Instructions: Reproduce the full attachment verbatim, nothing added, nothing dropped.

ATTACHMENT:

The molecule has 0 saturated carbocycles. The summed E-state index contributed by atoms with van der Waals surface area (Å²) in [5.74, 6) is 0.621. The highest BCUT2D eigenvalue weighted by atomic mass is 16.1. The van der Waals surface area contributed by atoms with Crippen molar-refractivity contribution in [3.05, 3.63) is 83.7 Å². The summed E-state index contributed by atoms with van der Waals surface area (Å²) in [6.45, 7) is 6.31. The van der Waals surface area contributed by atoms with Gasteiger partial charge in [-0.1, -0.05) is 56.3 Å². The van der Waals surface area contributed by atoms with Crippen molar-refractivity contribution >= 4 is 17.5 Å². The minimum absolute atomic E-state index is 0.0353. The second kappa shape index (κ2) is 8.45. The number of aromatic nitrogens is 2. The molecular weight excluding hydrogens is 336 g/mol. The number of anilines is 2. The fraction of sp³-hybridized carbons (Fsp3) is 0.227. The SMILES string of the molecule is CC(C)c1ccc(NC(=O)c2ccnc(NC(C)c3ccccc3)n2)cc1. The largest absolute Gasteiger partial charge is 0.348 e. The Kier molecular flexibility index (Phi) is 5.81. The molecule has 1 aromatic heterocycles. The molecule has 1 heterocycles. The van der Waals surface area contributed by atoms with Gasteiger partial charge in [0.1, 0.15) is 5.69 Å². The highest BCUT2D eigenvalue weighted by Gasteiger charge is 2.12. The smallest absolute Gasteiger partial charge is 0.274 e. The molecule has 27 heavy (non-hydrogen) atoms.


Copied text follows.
The molecule has 0 saturated carbocycles. The summed E-state index contributed by atoms with van der Waals surface area (Å²) in [5.74, 6) is 0.621. The highest BCUT2D eigenvalue weighted by atomic mass is 16.1. The van der Waals surface area contributed by atoms with Crippen molar-refractivity contribution in [3.05, 3.63) is 83.7 Å². The summed E-state index contributed by atoms with van der Waals surface area (Å²) in [6.45, 7) is 6.31. The van der Waals surface area contributed by atoms with Gasteiger partial charge in [-0.1, -0.05) is 56.3 Å². The van der Waals surface area contributed by atoms with Crippen molar-refractivity contribution >= 4 is 17.5 Å². The minimum absolute atomic E-state index is 0.0353. The second kappa shape index (κ2) is 8.45. The number of aromatic nitrogens is 2. The molecular weight excluding hydrogens is 336 g/mol. The number of anilines is 2. The fraction of sp³-hybridized carbons (Fsp3) is 0.227. The SMILES string of the molecule is CC(C)c1ccc(NC(=O)c2ccnc(NC(C)c3ccccc3)n2)cc1. The largest absolute Gasteiger partial charge is 0.348 e. The Kier molecular flexibility index (Phi) is 5.81. The molecule has 1 aromatic heterocycles. The molecule has 1 heterocycles. The van der Waals surface area contributed by atoms with Gasteiger partial charge in [0.1, 0.15) is 5.69 Å². The highest BCUT2D eigenvalue weighted by Gasteiger charge is 2.12. The smallest absolute Gasteiger partial charge is 0.274 e. The molecule has 27 heavy (non-hydrogen) atoms.